advent

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Significant tidings

What are the significant stories in this issue? When I asked this question in the office, the answer came back: “They’re all significant.” This, our Christmas issue, is chock-full of stories to pay attention to—with our prayers and actions. 

Two international stories stand out—some good news and some heart-breaking news.

A walk in the dark

In the northern hemisphere, Advent comes to us in the darkest time of the year. Christmas is advertised and celebrated as the happiest time of the year, and for some it is just that. But for others, Christmas is indeed the darkest time, where loneliness seems lonelier, when separation feels more separate, and despair calls our name.

Making space for the stranger

We are accustomed to reading the narrative of the Annunciation (Luke 1:26-38) as something of an ethereal event, a moment of encounter with the divine realm during which Mary’s feet didn’t quite touch the ground. But in our preoccupation with the other-worldly, we can overlook the fact that this is one of the most this-worldly narratives in the entire Bible, since its principal concern is Mary’s sharing of her body and blood with God, making it possible for God to become incarnate. [1]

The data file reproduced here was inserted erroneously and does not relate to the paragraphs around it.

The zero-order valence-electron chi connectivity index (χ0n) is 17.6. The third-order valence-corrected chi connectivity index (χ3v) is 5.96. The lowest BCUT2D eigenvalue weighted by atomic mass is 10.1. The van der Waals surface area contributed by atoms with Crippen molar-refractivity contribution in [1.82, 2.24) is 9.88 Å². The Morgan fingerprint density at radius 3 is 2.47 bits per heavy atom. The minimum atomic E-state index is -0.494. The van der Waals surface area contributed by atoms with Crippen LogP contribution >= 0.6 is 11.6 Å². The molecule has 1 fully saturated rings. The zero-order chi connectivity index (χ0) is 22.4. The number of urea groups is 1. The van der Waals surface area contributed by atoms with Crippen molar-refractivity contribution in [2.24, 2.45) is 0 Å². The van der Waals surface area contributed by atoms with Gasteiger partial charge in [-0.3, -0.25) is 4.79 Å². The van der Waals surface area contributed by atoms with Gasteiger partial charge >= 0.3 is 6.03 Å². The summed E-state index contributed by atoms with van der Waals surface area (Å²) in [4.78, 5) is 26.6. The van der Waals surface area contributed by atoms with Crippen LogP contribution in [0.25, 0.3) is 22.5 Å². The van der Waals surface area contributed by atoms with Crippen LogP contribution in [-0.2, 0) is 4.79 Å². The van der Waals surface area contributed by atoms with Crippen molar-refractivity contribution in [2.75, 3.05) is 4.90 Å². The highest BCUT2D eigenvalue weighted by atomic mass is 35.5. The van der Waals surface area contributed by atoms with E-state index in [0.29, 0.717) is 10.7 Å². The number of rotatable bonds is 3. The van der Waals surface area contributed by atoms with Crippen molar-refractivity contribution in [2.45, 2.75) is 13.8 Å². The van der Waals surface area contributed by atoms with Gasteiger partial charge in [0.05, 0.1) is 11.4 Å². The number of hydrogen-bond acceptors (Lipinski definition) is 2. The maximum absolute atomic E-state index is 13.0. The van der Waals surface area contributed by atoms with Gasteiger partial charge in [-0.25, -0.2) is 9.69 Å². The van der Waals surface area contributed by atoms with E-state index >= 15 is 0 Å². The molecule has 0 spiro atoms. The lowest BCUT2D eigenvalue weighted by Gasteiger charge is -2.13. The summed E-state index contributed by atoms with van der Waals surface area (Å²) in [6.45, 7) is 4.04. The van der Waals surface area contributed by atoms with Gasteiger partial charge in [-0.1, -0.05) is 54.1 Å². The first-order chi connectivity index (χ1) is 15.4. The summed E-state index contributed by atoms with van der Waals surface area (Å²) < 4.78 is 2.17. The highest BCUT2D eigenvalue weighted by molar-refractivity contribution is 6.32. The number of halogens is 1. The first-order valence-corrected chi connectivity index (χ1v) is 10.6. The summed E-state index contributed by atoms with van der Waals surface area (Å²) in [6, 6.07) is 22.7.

And the Child Will Lead Them

A highlight of the worship on the fourth Sunday of Advent for me was the children's story. Well, actually, after the children's story when the storyteller asked four of the children to ask someone in the congregation to light one of the Advent candles. Children calling adults' attention to the Advent candles? How appropriate.  Really, it is the children that see more than adults do, pointing out the unexpected, speaking the unspoken, asking the unasked questions. When is it that we stop being children to unconditionally follow the norms of society at all kinds of costs?

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Lament and Lego Parades

Sitting with the sadness. The third advent's theme was "Sadness Changes to Gladness." The part that is so hard to swallow, though, is that "changing to gladness" doesn't necessarily mean the sadness goes away. In fact, there are so many reasons to lament and be sad. Broken relationships, war, poverty, destruction of creation, unhealthy patterns of consumption, greed, and violence invade every aspect of our lives in one way or another.

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First Advent: Presence in the Chaos

With the first Sunday of advent come the simple little changes that I have come to make to mark this season as set apart. Placing candles on the table, shifting devotionals from regular materials to special advent resources, getting out Christmas music and decorations, and planning special worship with our faith community all happen year after year during this season. 

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